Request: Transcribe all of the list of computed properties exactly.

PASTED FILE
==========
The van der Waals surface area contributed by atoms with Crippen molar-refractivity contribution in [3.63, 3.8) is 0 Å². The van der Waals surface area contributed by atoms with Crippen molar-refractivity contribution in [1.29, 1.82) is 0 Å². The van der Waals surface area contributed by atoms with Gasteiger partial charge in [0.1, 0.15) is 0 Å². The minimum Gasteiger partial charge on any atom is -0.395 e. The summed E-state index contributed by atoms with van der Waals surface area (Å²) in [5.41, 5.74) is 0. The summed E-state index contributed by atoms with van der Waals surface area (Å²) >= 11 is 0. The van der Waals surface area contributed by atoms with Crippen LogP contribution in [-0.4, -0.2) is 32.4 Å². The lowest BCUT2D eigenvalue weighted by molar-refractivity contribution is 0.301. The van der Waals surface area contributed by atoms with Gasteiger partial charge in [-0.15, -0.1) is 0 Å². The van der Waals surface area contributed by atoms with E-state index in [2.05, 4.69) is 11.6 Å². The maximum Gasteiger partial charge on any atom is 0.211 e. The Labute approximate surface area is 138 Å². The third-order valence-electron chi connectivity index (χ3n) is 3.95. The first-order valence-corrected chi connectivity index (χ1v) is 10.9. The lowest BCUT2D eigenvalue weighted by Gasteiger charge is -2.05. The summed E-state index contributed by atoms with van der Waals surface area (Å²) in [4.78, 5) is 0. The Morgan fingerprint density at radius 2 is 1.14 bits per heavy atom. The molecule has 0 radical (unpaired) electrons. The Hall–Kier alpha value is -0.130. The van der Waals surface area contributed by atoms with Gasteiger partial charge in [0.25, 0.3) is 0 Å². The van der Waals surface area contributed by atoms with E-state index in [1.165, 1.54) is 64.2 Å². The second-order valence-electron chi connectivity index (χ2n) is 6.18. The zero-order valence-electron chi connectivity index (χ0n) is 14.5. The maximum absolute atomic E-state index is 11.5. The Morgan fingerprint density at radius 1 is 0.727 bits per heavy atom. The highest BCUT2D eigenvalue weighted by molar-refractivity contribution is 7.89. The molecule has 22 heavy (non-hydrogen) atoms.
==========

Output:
The van der Waals surface area contributed by atoms with Crippen molar-refractivity contribution in [3.63, 3.8) is 0 Å². The van der Waals surface area contributed by atoms with Crippen molar-refractivity contribution in [1.29, 1.82) is 0 Å². The van der Waals surface area contributed by atoms with Gasteiger partial charge in [0.1, 0.15) is 0 Å². The minimum Gasteiger partial charge on any atom is -0.395 e. The summed E-state index contributed by atoms with van der Waals surface area (Å²) in [5.41, 5.74) is 0. The summed E-state index contributed by atoms with van der Waals surface area (Å²) >= 11 is 0. The van der Waals surface area contributed by atoms with Crippen LogP contribution in [-0.4, -0.2) is 32.4 Å². The lowest BCUT2D eigenvalue weighted by molar-refractivity contribution is 0.301. The van der Waals surface area contributed by atoms with Gasteiger partial charge in [-0.15, -0.1) is 0 Å². The van der Waals surface area contributed by atoms with E-state index in [2.05, 4.69) is 11.6 Å². The maximum Gasteiger partial charge on any atom is 0.211 e. The Labute approximate surface area is 138 Å². The third-order valence-electron chi connectivity index (χ3n) is 3.95. The first-order valence-corrected chi connectivity index (χ1v) is 10.9. The lowest BCUT2D eigenvalue weighted by Gasteiger charge is -2.05. The summed E-state index contributed by atoms with van der Waals surface area (Å²) in [4.78, 5) is 0. The Morgan fingerprint density at radius 2 is 1.14 bits per heavy atom. The molecule has 0 radical (unpaired) electrons. The Hall–Kier alpha value is -0.130. The van der Waals surface area contributed by atoms with Gasteiger partial charge in [0.25, 0.3) is 0 Å². The van der Waals surface area contributed by atoms with E-state index in [1.165, 1.54) is 64.2 Å². The second-order valence-electron chi connectivity index (χ2n) is 6.18. The zero-order valence-electron chi connectivity index (χ0n) is 14.5. The maximum absolute atomic E-state index is 11.5. The Morgan fingerprint density at radius 1 is 0.727 bits per heavy atom. The highest BCUT2D eigenvalue weighted by molar-refractivity contribution is 7.89. The molecule has 22 heavy (non-hydrogen) atoms.